Village Wisdom: Anchors, E. A. Riehl…by Erwin A. Thompson
Evergreen Heights, the place founded by E. A. Riehl and our homeplace still...where he communed with nature and forged paths to become one of the 8 premiere horticulturalist in the world at that time. E. A. Riehl was a pillar of the community, though known not to suffer fools gladly. The lane which ends in the house he built bears his name. This is a family story about my Great Grandfather that reveals his taciturn, but clear and responsible character.---JGR
I do not have an accounting of the building of the church, but this story has been apart of the Riehl heritage all of my lifetime.
My maternal Grandfather E. A. Riehl was not a church going man. Do not confuse this as saying that he was not a religious man.
1) He believed in a Divine Presence, and communed with his God through the love and prorogation of God's plants and fruits.
2) He also ministers to human problems.
--- He "figured out" the ingredients of a salve that he gave freely to the neighbors who had need of ointment and they had no money for doctor's ministration.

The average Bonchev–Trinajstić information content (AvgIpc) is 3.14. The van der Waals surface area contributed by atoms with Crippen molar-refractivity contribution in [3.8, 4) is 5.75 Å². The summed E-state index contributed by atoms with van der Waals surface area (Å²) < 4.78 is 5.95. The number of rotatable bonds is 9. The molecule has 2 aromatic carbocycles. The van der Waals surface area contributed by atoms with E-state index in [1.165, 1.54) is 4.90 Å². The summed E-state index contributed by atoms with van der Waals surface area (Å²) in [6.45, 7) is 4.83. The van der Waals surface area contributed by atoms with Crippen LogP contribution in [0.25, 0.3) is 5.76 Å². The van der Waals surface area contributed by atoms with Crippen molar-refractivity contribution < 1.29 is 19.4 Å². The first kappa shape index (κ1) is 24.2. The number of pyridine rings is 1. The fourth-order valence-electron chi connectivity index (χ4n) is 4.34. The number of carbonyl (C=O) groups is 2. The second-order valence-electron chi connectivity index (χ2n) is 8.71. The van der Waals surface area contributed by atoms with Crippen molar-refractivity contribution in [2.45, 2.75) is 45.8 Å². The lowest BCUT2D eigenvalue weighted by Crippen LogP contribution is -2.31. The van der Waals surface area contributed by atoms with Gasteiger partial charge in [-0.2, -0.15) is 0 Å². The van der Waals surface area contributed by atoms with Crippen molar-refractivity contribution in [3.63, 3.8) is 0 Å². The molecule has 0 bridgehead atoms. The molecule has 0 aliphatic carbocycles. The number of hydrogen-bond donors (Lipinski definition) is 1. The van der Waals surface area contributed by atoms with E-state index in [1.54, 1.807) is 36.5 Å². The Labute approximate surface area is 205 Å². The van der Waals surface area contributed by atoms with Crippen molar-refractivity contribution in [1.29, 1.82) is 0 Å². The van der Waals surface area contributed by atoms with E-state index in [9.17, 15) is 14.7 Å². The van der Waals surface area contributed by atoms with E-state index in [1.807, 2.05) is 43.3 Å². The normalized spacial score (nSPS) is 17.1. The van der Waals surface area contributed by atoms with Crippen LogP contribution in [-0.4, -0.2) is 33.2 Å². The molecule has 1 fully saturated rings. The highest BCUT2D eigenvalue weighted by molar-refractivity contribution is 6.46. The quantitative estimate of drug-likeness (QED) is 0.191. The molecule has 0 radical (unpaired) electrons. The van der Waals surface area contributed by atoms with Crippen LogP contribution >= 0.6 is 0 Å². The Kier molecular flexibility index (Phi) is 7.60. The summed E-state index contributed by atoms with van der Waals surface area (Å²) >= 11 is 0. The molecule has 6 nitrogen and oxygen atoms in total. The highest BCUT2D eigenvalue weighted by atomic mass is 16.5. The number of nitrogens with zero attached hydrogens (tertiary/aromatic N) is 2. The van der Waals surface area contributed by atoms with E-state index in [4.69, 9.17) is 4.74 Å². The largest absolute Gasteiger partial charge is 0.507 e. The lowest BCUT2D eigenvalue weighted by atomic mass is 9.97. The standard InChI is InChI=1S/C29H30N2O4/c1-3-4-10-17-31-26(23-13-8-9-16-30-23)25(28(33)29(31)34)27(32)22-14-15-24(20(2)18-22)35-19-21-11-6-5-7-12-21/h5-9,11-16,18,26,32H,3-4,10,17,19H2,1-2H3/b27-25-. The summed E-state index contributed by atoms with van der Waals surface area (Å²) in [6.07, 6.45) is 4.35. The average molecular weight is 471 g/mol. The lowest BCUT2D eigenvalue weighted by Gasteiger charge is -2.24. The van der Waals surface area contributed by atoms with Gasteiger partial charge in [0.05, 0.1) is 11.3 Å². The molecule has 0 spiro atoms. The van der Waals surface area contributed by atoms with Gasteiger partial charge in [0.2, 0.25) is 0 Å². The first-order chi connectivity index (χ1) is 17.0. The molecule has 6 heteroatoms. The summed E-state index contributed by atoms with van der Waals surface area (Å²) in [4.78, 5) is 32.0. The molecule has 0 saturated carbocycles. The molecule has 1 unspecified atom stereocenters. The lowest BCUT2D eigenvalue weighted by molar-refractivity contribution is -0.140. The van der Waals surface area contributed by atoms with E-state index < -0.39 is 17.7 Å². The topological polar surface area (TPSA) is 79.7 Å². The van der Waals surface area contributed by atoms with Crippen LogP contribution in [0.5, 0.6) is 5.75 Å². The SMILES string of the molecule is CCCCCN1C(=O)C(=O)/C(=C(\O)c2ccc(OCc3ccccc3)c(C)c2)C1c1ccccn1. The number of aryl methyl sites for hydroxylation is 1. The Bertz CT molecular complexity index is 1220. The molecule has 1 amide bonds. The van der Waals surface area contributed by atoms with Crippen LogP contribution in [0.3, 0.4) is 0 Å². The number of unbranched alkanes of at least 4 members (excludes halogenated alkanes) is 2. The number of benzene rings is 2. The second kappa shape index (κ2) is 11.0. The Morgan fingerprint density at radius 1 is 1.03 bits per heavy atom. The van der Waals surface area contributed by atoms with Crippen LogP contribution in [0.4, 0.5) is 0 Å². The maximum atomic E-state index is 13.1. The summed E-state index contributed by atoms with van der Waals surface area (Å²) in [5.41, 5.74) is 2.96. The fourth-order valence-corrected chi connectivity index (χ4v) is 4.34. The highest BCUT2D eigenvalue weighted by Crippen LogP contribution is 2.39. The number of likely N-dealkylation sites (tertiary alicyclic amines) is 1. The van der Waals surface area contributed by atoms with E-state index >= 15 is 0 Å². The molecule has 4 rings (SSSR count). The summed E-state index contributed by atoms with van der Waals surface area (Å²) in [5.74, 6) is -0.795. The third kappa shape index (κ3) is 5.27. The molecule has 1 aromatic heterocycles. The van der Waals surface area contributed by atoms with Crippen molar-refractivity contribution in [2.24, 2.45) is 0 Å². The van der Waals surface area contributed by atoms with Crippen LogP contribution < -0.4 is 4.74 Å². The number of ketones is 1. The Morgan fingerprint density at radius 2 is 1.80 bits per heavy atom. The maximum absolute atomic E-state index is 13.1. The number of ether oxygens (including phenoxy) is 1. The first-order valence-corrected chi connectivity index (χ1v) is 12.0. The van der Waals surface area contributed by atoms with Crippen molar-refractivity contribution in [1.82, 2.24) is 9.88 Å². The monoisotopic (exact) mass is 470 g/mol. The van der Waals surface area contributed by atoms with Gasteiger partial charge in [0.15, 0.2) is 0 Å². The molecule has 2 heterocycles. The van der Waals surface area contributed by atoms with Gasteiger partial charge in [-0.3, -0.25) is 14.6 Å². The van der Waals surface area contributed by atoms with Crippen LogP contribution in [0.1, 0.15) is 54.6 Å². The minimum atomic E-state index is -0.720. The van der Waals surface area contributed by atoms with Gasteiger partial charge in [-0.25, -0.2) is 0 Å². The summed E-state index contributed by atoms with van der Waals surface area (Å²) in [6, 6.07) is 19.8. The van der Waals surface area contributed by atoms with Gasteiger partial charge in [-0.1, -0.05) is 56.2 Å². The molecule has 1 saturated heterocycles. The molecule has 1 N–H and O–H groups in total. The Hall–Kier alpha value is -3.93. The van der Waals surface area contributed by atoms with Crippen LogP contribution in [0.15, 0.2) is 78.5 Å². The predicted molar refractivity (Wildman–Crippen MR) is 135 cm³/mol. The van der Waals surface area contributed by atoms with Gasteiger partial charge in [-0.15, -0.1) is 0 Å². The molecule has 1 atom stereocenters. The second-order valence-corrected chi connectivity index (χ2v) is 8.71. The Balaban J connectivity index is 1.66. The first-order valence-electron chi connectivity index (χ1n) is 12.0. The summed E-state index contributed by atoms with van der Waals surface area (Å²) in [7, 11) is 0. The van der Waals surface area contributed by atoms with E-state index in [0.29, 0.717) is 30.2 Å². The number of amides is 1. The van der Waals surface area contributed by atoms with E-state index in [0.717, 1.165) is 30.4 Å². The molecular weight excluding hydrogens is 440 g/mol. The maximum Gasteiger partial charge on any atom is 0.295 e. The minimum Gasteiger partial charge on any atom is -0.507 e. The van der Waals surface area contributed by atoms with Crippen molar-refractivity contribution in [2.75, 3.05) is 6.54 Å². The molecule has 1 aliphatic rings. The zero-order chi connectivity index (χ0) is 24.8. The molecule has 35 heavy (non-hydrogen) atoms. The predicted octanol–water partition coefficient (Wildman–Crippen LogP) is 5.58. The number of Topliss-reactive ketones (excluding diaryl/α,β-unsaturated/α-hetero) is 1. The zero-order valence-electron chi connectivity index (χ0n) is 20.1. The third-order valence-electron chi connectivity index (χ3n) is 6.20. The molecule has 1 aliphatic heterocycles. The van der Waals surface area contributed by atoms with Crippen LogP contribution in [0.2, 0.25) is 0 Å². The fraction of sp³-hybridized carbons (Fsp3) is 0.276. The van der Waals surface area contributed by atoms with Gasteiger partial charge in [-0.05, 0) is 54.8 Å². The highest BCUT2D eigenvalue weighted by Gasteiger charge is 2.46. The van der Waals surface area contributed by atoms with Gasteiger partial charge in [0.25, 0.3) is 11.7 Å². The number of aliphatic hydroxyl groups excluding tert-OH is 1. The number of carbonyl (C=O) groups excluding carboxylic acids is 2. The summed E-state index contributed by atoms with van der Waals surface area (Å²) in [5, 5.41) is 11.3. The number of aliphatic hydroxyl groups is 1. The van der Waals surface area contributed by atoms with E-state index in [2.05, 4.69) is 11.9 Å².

---He made coffins in his shop for those who could not afford the "store-bought" ones.
The only reference I found in his day books was that he had gone to a church meeting and had not been inspired by the sermon. This, the background. His opinions and thoughts on this subject were well known.
Yet, he was actively helping to build the Melville Congregational Church.
One day, and one of the other neighbor volunteers asked him:"Mister Riehl, why are you helping build this church? It is well known that you are not a church going man."
His reply went something like this: "I commune with my God through my work with God's creations like the plants and flowers. But a community needs a church for the people who need the formality of worshiping together, and the other things like funerals and weddings. I believe that a community needs a church. I am helping to build it."
Remember that in that day there were no funeral parlors to take care of funeral services. Weddings were performed in a church, or in the parsonage.
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